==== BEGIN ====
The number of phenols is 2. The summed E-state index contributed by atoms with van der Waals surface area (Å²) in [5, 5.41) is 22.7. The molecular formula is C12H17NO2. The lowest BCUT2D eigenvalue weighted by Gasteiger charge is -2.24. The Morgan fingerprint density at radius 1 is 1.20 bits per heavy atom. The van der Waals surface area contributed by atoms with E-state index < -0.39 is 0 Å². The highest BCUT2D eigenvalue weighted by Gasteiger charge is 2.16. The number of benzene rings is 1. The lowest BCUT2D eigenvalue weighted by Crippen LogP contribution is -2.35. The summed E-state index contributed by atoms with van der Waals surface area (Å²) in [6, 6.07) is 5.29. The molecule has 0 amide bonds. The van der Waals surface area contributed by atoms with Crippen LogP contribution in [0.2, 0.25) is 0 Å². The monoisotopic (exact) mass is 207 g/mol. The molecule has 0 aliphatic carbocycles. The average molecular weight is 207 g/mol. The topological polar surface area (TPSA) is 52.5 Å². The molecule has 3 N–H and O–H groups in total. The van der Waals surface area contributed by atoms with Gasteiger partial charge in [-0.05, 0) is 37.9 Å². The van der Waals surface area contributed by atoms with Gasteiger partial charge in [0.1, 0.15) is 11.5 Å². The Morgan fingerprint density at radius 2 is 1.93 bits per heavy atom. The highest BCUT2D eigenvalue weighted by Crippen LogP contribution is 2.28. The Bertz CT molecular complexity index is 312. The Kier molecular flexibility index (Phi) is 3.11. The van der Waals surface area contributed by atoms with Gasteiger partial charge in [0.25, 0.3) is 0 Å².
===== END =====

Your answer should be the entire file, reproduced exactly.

The number of phenols is 2. The summed E-state index contributed by atoms with van der Waals surface area (Å²) in [5, 5.41) is 22.7. The molecular formula is C12H17NO2. The lowest BCUT2D eigenvalue weighted by Gasteiger charge is -2.24. The Morgan fingerprint density at radius 1 is 1.20 bits per heavy atom. The van der Waals surface area contributed by atoms with E-state index < -0.39 is 0 Å². The highest BCUT2D eigenvalue weighted by Gasteiger charge is 2.16. The number of benzene rings is 1. The lowest BCUT2D eigenvalue weighted by Crippen LogP contribution is -2.35. The summed E-state index contributed by atoms with van der Waals surface area (Å²) in [6, 6.07) is 5.29. The molecule has 0 amide bonds. The van der Waals surface area contributed by atoms with Crippen LogP contribution in [0.2, 0.25) is 0 Å². The monoisotopic (exact) mass is 207 g/mol. The molecule has 0 aliphatic carbocycles. The average molecular weight is 207 g/mol. The topological polar surface area (TPSA) is 52.5 Å². The molecule has 3 N–H and O–H groups in total. The van der Waals surface area contributed by atoms with Gasteiger partial charge in [-0.05, 0) is 37.9 Å². The van der Waals surface area contributed by atoms with Gasteiger partial charge in [0.1, 0.15) is 11.5 Å². The Morgan fingerprint density at radius 2 is 1.93 bits per heavy atom. The highest BCUT2D eigenvalue weighted by Crippen LogP contribution is 2.28. The Bertz CT molecular complexity index is 312. The Kier molecular flexibility index (Phi) is 3.11. The van der Waals surface area contributed by atoms with Gasteiger partial charge in [0.25, 0.3) is 0 Å².